Long Meadow Ranch Expands Cattle Operation With Nationally Prominent Herd
March, 2000, St. Helena, CA
No stranger to a refined populace, Napa Valley is about to become home to 45 new aristocratic residents. Long Meadow Ranch's Ted Hall has purchased the entire "fold" of Scottish Highland cattle from the nation's foremost breeder. Twenty-one of the transplants will arrive at Long Meadow Ranch on March 22 with the remainder to follow in early summer.
The herd (or "fold" as it is known in Scotland), purchased from Angie Long of Buffalo, Wyoming, includes the cow named 2000 Grand Champion of the breed at the National Western Livestock Show in Denver this January. She will join this year's Reserve Champion Cow and last year's Grand Champion Cow/Calf pair, already in the Long Meadow Ranch herd.
Hall began collecting the highly prized animals for his "integrated farming system" in 1998 with seven cattle from Cedar Brook Ranch in the Sierra Foothills. With the existing herd, the new additions and the births from the already bred cattle, the Long Meadow Ranch herd should reach 100 this year, a substantial investment for cattle valued at $2-4,000 each. Says Hall, "It is not an exaggeration to say that this is now, probably, one of the finest folds of Highlands in America."
Scottish Highland cattle were selected by Hall because of their durability and their conformity to the original breeding stock. Highlands are an ancient breed known to have grazed the rugged Scottish landscape since the sixth century, making them one of the oldest known breeds of cattle. Believed to be the blending of two ancient Asiatic breeds, the "Bos Longifrons" and the "Bos Primigenius," these highly desirable animals are noted for their ease of calving, high quality beef and superb hides. Highlands require a minimum of management and care, do not require barn housing and they forage readily where feed is sparse. Noted as browsers and brush clearers, they eat much of what other cattle pass by. Their double coat of hair and natural hardiness allows them to adapt to many climates, shedding much of their hair in warming temperatures. Despite their long horns, they are gentle and easily handled, are distinguished for their quiet dispositions, superior intelligence and calm nature.
In-breeding has been kept to a minimum with these cattle, hence they retain many of the original distinctive characteristics of the breed. The cows are exceptionally maternal and maintain "babysitting" groups where one or two cows will watch over all of the calves while the other cows graze elsewhere. When giving birth, the other cattle will form a circle around the mother-to-be, horns pointed outward, prepared to defend the cow and newborn. At the same time, the animals are exceptionally gentle with their caretakers and, in the Halls' herd, most are halter broken.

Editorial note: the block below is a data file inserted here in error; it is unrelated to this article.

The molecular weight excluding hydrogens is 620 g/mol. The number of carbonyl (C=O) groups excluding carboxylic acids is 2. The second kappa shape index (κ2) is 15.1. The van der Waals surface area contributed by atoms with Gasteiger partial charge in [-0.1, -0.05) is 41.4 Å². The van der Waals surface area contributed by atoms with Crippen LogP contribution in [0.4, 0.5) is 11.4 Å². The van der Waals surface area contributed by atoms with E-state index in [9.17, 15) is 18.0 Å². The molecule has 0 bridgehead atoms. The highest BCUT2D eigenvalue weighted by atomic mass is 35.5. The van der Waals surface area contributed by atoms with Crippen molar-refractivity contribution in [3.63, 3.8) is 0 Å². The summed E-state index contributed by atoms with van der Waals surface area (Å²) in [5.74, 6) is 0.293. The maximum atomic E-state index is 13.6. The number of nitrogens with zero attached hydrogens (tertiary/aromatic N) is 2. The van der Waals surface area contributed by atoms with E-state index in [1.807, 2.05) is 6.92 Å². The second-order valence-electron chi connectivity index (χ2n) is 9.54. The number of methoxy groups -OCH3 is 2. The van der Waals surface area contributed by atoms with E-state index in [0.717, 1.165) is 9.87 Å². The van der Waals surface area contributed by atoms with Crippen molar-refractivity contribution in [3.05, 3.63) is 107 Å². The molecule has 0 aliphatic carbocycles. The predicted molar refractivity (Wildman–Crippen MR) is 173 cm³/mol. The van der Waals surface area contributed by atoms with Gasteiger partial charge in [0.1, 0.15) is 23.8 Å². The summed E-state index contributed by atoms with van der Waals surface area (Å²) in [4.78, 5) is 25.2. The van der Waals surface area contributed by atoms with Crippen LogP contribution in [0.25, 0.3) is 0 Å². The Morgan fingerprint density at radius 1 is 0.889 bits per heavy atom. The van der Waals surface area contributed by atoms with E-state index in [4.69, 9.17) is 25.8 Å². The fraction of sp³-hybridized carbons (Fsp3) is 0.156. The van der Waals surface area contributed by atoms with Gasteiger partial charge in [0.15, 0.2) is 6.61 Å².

Befitting the epicurean nature of their Napa Valley home, the new herd is appropriately named "Highland Spice" with each of the animals having a spice-related name, names created by former owner Angie Long. The Grand Champion cow is named "Kale of Highland Spice" while the new bull is "HS Custom Made." They will join Hall's "wine-related" herd, including LMR Cabernet, LMR Gamay Beaujolais, and LMR Chardonnay.
Long Meadow Ranch will devote 300-350 acres of estate and leased land to the new residents. As male calves unsuitable for breeding stock begin to accumulate within the next 18-24 months, Hall expects to start a market for Napa Valley-raised fine beef. Scottish Highland cattle are the breed raised expressly for consumption by the British royal family and are considered to be some of the finest beef in the world. Keeping with Long Meadow Ranch's organic practices, the beef will be chemical-free, hormone-free and free of any antibiotics.
Former herd owner, Angie Long, named "Premier Breeder" and "Premier Exhibitor" of the breed at the National Western Livestock Show in 1999, has been retained as an advisor for the herd and will join herd manager, Troy Thurman.
Long Meadow Ranch was an original "patent grant" ranch signed over by President Ulysses S. Grant to E.J. Church in 1872. Having been home to a variety of uses during its long history, Long Meadow Ranch is once again growing and prospering through Ted and Laddie Halls" careful restoration of the olive groves, new vineyard plantings and wine and oil making. In addition to the cattle operation, they also raise Appaloosa horses and they market organic vegetables, flowers, and organic eggs at the Napa Valley Farmers Market in St. Helena every Friday.
"At Long Meadow Ranch, we set out to prove that we could produce world class products using simple sustainable farming methods," says Ted Hall. "We have developed an integrated farming system that relies on each part of the Ranch contributing to the health of the whole - we make our own fertilizers on the Ranch through an extensive composting operation that relies on each segment of the Ranch. Soil erosion is controlled and new soils are built through the use of permanent cover crops of indigenous grasses, clovers and legumes." Long Meadow Ranch does not use herbicides or pesticides and its products are organically grown and produced in accordance with the California Organic Foods Act of 1990.
Long Meadow Ranch is located at 1775 Whitehall Lane, St. Helena, California. Further information on the Ranch and its products, including Prato Lungo extra virgin olive oil and Long Meadow Ranch Winery Cabernet Sauvignon can be obtained by phoning (707)963.4555, toll-free (877) NAPA-OIL (627-2645) or fax (707)963.1956.
Contact: Chris Hall